The Utility of CAC in Efficient Randomized Control Trial Design

Quick Takes

  • New drugs aimed at primary prevention of cardiovascular disease are costly to evaluate; a recent study suggests that using participants' coronary artery calcium (CAC) score as entry criterion in future randomized controlled trials can increase study efficiency, and thereby decrease overall expenditure in phase III drug evaluation.
  • Selective use of CAC scores can be helpful for increasing value in drug allocation in primary prevention.


In 2017, the Food and Drug Administration (FDA) approved twice the number of drugs it did 10 years before.1 While the ever-increasing volume of new therapies creates opportunities to advance care, it also presents a challenge to effectively evaluate and allocate them. A recent study evaluated the utility of the coronary artery calcium (CAC) score in improving the efficiency of randomized control trials (RCT) in cardiovascular primary prevention.2

To address this research question, the authors analyzed data from a large primary prevention cohort and projected costs for the creation and implementation of a RCT that would evaluate a hypothetical novel therapy to be used on top of statin therapy.

Study Methodology

Data from the MESA (Multi-Ethnic Study of Atherosclerosis) cohort was utilized in this analysis of statin-naïve patients. Of the 6,814 patients in the MESA cohort, the inclusion and exclusion criteria were met by 5,777.

For their outcomes, the hypothetical RCT implemented the FDA guidance for pivotal cardiovascular outcome trials and defined an expanded 5-point major adverse cardiovascular event including myocardial infarction, definite angina and probable angina followed by revascularization, stroke, resuscitated cardiac arrest, and cardiovascular disease (CVD) death.3,4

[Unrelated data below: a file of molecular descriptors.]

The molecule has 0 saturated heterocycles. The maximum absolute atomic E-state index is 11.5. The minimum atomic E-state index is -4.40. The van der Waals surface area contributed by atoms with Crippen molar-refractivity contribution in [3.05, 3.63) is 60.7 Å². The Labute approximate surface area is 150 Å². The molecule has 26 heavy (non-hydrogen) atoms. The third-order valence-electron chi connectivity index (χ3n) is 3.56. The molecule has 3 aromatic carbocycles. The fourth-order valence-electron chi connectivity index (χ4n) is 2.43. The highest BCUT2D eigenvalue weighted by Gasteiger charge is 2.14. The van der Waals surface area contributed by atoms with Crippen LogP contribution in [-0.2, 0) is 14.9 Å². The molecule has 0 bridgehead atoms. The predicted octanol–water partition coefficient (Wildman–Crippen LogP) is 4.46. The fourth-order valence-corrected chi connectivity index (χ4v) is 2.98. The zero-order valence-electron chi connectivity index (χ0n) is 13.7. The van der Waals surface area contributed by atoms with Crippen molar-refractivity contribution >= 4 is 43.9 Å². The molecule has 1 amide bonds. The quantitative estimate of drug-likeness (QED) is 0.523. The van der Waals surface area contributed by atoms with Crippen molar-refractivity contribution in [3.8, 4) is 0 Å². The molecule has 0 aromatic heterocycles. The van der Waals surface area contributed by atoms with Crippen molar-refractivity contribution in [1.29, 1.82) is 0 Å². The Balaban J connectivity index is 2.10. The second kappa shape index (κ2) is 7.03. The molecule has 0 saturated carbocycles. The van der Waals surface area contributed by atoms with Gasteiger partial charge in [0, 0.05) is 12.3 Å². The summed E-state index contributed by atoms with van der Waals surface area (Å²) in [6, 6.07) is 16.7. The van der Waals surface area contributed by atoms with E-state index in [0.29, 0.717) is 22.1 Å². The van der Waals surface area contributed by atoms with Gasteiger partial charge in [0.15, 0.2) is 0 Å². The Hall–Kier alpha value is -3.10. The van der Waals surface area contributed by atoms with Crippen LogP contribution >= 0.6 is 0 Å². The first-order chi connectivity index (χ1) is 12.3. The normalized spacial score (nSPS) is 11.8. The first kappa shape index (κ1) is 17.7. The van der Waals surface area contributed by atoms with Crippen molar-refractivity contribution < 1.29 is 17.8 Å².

The authors stratified the cohort into four subpopulations based on estimated atherosclerotic cardiovascular disease (ASCVD) risk: ≥7.5%, ≥10%, ≥15%, and ≥20%. Separately, they analyzed the prevalence of two CAC score ranges in each subpopulation: >100 and >400. The number needed to screen (NNS) to identify one participant in each CAC range was also derived for each stratum of ASCVD risk. Of the 5,777 MESA subjects included, 3,075 had an estimated 10-year ASCVD risk of ≥7.5%.

MESA has followed participants for more than 17 years, and it includes data on CVD events within that time frame.3 The authors used the observed 5-year incidence of CVD events and applied that as a background risk in their population. A relative risk reduction (RRR) of 28% was assumed with high-intensity statin therapy,5-7 and the expected 5-year incidence with statin treatment was projected for each subpopulation. Subsequently, the hypothetical therapy being studied was assumed as having either a 15% or 25% RRR on top of statin therapy, and subsequent 5-year incidences were projected.

The authors took this set of projections by subpopulation and estimated the sample size needed for their hypothetical primary prevention phase III RCT. Entry criteria for participants was based on combining increasing ASCVD risk along with CAC thresholds of >100 or >400. The RCT was assumed to be a 2 arm, 2-sided analysis, alpha error of 0.05, and have a statistical power of 80%. They were able to use these parameters along with the projected incidence of CVD events to extrapolate the sample size needed to adequately power each subpopulation's hypothetical RCT.8